6 Sneaky Fees That Are Making Airlines a Bundle
Life + Money

6 Sneaky Fees That Are Making Airlines a Bundle

REUTERS/Lisi Niesner

Air travel is becoming more frustrating every year, with flight cancellations, delays and long security lines all taking a toll on passengers.

Then there are the fees that airlines apply.  While fees have been a boon to the airline industry – U.S.  airlines posted record profits of $12.7 billion in 2013, up from $98 million in 2012, in part due to fees – passengers are getting hit on all sides and it’s not uncommon to discover new fees on your bill even as you board a plane.

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While 91 percent of travelers say the overall cost of flying is a very important or somewhat important factor in deciding whether to purchase a ticket, 71 percent of passengers strongly agree that airlines fees have become more frustrating over the last year, according to a survey conducted last month by the U.S. Travel Association.

The problem with fees is that airlines lack transparency with most of them, making it nearly impossible for travelers to compare flight options and to accurately budget for trips.

“Travelers have no choice,” said Jeff Klee, CEO of CheapAir.com. “People have come to the point where they accept the fees, so it’s working for the airlines.”

Either way, make sure you’re aware of these six airline fees:  

Checked-in baggage fees: “The bag fee is the bad one,” said Klee. “When you’re shopping for a ticket, you don’t see the bag price, so it’s difficult to compare.” Airlines typically charge $25 for the first bag, $35 for the second and more than $100 for the third bag. There’s one exception, though: Southwest  doesn’t charge for luggage and lets you check in two bags for free. JetBlue lets you check in your first bag for free, but charges $50 for the second bag and $100 for a third bag.

Carry-on baggage fees: Since it’s becoming more expensive to check bags, travelers are increasingly carrying on luggage – but now the boarding process takes much longer. Some airlines – Spirit,  Allegiant and Frontier – have  started charging passengers for carry-on bags. The fee varies depending on when you pay. With Spirit, if you pay when you buy your ticket, it will cost you $35, but if you wait until you’re at the gate the airline will charge you at least $50.

Preferred seat fees: “Airlines are increasingly charging for the best seats on a plane,” said Klee. In some cases, all window and aisle seats have an extra fee -- problematic  for families or other groups who want to sit together. Klee says the fee varies depending on the distance of your flight – it can  range from $9 to $80. There are a few perks attached to these fees, though, including the ability to board in the first group and sometimes extra leg room on the plane. “Now, every seat is a premium seat except for a middle seat,” said Ike Anand, senior director of strategy and business development at Expedia.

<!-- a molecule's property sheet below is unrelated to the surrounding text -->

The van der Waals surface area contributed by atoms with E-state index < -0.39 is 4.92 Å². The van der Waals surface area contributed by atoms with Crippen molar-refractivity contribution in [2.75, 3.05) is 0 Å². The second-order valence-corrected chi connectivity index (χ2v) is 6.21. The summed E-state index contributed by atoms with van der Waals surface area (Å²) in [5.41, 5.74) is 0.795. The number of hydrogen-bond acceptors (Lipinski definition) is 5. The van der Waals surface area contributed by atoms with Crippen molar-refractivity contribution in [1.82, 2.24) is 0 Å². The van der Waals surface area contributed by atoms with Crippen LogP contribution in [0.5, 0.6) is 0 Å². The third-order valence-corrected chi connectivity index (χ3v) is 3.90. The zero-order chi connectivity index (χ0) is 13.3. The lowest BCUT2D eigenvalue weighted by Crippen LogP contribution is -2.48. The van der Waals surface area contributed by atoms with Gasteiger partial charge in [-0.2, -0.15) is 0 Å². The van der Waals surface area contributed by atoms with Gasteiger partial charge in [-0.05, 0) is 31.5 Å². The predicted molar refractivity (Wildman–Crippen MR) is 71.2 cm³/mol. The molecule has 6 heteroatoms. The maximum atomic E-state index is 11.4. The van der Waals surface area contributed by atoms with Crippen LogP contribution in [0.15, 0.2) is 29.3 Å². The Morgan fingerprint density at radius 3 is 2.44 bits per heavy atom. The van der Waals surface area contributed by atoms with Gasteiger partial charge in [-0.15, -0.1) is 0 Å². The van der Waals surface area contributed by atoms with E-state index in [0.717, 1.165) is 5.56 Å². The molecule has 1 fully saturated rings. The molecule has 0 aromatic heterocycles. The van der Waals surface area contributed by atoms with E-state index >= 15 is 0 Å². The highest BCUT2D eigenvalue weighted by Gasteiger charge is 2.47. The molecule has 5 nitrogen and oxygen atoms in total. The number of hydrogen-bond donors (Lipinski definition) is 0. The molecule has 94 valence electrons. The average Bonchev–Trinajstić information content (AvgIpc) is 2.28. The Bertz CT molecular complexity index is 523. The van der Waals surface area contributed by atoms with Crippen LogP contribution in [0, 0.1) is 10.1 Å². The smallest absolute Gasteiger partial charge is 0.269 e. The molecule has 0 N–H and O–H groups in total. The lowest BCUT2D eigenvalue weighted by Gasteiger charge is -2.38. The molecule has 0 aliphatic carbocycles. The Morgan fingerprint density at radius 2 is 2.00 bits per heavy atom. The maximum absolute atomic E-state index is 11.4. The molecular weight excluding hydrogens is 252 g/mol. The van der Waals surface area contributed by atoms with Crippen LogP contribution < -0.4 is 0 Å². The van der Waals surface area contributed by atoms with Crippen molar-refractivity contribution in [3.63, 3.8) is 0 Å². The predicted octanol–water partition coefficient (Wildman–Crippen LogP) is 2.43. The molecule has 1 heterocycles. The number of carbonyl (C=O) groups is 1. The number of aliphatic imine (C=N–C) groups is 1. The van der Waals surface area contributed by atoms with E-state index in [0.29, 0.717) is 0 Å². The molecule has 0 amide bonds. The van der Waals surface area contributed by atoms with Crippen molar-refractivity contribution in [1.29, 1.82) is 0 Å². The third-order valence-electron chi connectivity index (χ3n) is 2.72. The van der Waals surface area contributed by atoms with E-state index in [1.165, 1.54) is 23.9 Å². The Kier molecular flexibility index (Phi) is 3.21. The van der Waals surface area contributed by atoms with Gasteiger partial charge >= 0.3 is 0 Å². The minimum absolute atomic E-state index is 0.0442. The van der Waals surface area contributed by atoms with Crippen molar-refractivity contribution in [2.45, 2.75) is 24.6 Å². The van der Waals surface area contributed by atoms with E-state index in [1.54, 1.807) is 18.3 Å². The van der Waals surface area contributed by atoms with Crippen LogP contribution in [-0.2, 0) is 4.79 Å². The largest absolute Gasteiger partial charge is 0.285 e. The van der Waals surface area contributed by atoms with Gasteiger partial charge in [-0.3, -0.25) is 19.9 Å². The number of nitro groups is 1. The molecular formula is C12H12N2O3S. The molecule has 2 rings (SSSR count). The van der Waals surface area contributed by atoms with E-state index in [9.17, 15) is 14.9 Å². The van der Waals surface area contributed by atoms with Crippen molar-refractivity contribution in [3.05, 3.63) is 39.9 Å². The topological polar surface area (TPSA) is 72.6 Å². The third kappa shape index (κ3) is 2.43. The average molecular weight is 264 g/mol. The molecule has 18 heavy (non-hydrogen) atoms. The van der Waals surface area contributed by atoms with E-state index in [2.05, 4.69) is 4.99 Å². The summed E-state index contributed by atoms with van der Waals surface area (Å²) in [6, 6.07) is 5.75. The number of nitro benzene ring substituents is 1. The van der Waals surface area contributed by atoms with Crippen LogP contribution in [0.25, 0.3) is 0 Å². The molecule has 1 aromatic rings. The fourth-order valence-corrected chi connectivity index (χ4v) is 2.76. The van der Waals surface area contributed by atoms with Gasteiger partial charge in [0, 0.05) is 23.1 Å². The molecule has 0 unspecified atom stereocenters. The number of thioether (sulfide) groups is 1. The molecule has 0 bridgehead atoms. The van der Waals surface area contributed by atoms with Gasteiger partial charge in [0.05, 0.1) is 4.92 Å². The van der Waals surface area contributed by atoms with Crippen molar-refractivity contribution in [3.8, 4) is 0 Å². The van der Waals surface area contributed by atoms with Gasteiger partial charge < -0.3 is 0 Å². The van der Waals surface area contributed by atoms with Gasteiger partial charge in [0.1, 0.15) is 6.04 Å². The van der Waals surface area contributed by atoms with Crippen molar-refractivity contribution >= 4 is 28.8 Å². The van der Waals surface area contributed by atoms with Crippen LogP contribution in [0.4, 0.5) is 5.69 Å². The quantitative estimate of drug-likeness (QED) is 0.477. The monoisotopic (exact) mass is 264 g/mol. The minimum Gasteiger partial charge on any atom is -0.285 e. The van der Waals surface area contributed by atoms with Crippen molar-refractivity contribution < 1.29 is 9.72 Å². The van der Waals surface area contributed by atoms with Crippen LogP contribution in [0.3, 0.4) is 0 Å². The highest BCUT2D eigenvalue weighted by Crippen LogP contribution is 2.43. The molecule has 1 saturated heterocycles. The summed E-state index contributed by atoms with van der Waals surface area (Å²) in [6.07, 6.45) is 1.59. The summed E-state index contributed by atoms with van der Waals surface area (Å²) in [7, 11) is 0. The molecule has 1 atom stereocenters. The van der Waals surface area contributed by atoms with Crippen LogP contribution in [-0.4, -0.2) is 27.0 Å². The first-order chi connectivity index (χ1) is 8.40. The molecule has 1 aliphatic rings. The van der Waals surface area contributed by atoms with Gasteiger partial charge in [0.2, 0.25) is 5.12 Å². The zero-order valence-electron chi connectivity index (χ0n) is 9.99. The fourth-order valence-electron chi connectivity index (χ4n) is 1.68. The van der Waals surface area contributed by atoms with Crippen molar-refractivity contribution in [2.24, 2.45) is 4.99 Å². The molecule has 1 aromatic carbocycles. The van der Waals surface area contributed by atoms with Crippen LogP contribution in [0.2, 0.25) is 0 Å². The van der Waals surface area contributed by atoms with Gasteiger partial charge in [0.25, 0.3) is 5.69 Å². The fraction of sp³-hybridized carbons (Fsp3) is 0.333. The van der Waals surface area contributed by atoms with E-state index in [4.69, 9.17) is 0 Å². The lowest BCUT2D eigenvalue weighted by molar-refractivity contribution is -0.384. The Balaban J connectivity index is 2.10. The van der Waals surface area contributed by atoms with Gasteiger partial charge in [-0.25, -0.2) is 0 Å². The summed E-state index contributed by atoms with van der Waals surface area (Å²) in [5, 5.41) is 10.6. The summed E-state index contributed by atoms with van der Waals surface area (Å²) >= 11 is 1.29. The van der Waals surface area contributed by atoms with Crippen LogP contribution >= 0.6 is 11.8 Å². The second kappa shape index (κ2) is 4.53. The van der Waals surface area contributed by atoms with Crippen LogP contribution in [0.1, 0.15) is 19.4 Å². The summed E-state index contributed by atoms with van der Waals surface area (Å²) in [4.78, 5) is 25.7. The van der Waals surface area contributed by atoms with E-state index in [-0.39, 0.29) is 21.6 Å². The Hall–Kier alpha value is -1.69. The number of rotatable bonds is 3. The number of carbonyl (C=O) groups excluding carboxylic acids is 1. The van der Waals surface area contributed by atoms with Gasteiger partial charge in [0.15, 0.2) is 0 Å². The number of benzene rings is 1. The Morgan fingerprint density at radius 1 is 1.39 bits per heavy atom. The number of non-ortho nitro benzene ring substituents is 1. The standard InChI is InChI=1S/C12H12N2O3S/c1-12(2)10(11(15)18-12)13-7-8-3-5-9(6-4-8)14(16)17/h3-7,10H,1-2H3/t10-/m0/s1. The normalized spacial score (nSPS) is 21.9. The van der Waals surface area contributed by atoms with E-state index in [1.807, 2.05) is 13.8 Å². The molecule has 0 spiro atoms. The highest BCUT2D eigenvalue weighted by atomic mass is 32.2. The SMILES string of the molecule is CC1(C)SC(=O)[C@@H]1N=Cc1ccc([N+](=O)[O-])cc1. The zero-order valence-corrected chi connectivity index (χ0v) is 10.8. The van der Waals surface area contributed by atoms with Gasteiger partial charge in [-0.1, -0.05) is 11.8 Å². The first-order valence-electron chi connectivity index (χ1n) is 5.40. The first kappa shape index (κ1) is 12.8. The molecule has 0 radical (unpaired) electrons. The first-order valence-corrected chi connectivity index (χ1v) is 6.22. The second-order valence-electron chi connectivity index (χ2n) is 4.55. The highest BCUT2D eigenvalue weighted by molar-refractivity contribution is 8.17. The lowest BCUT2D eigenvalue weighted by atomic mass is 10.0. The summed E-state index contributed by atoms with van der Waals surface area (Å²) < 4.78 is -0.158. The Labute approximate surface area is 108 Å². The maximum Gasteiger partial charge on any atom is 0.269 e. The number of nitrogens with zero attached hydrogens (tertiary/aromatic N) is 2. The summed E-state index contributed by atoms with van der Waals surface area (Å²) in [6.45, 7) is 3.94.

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In-flight fees: These can include entertainment systems, premium content on these systems, headphones, and lcohol and food. “Most of us don’t really bother to think about them, but they can add up,”  said Anand of Expedia.  Flyers actually spend more money on alcohol than on any other in-flight purchase, according to a study by onboard tech company GuestLogix.

Passenger security fees: These fees were set up after Sept. 11, 2001, to help cover the cost of the Transportation Security Administration’s baggage and behavior screening programs. Built into the total price of a ticket, these fees are going up later this month from $2.50 per flight to a flat rate of $5.60 each way.

Change fees: Most people don’t think about these fees, though they can cost you dearly if you need to change your ticket. Most airlines, with the exception of Southwest, typically charge $200 per ticket, up from $150 a year ago, just to allow you to change your reservation. Then you have to pay for the difference between your old ticket and the new one.

Travelers should research different fees for each airline ahead of time, so they can more easily compare airfares. They should also speak up. “Consumers should object and talk to agents or complain to the airlines or on social media,” said Anand. “Some fees should be basic amenities included in the fare.”

The only services you’re guaranteed to get for free are water and the use of restrooms – but how long it will remain that way is anyone’s guess.

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